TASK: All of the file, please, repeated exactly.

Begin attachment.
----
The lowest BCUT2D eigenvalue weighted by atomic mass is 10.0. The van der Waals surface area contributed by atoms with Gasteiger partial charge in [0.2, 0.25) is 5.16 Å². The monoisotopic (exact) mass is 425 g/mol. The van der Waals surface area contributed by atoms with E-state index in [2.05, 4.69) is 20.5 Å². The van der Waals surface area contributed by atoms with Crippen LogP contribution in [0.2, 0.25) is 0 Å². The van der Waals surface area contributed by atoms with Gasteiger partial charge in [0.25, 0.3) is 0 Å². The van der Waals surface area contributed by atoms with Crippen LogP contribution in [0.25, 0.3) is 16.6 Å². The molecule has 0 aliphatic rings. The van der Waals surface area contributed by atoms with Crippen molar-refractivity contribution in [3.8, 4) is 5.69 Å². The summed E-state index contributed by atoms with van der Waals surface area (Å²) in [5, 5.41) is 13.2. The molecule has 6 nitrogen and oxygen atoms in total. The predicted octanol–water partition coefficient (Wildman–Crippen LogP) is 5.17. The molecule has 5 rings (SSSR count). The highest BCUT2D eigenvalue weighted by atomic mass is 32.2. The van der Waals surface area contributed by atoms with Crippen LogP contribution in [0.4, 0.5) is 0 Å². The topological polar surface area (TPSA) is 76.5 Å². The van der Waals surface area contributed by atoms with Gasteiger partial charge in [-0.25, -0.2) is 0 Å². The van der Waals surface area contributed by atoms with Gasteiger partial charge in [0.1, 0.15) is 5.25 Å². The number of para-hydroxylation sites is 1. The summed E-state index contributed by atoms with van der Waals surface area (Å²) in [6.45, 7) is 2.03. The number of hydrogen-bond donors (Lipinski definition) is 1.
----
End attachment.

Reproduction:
The lowest BCUT2D eigenvalue weighted by atomic mass is 10.0. The van der Waals surface area contributed by atoms with Gasteiger partial charge in [0.2, 0.25) is 5.16 Å². The monoisotopic (exact) mass is 425 g/mol. The van der Waals surface area contributed by atoms with E-state index in [2.05, 4.69) is 20.5 Å². The van der Waals surface area contributed by atoms with Crippen LogP contribution in [0.2, 0.25) is 0 Å². The van der Waals surface area contributed by atoms with Gasteiger partial charge in [0.25, 0.3) is 0 Å². The van der Waals surface area contributed by atoms with Crippen LogP contribution in [0.25, 0.3) is 16.6 Å². The molecule has 0 aliphatic rings. The van der Waals surface area contributed by atoms with Crippen molar-refractivity contribution in [3.8, 4) is 5.69 Å². The summed E-state index contributed by atoms with van der Waals surface area (Å²) in [5, 5.41) is 13.2. The molecule has 6 nitrogen and oxygen atoms in total. The predicted octanol–water partition coefficient (Wildman–Crippen LogP) is 5.17. The molecule has 5 rings (SSSR count). The highest BCUT2D eigenvalue weighted by atomic mass is 32.2. The van der Waals surface area contributed by atoms with Crippen LogP contribution in [0.4, 0.5) is 0 Å². The topological polar surface area (TPSA) is 76.5 Å². The van der Waals surface area contributed by atoms with Gasteiger partial charge in [-0.25, -0.2) is 0 Å². The van der Waals surface area contributed by atoms with Gasteiger partial charge in [0.1, 0.15) is 5.25 Å². The number of para-hydroxylation sites is 1. The summed E-state index contributed by atoms with van der Waals surface area (Å²) in [6.45, 7) is 2.03. The number of hydrogen-bond donors (Lipinski definition) is 1.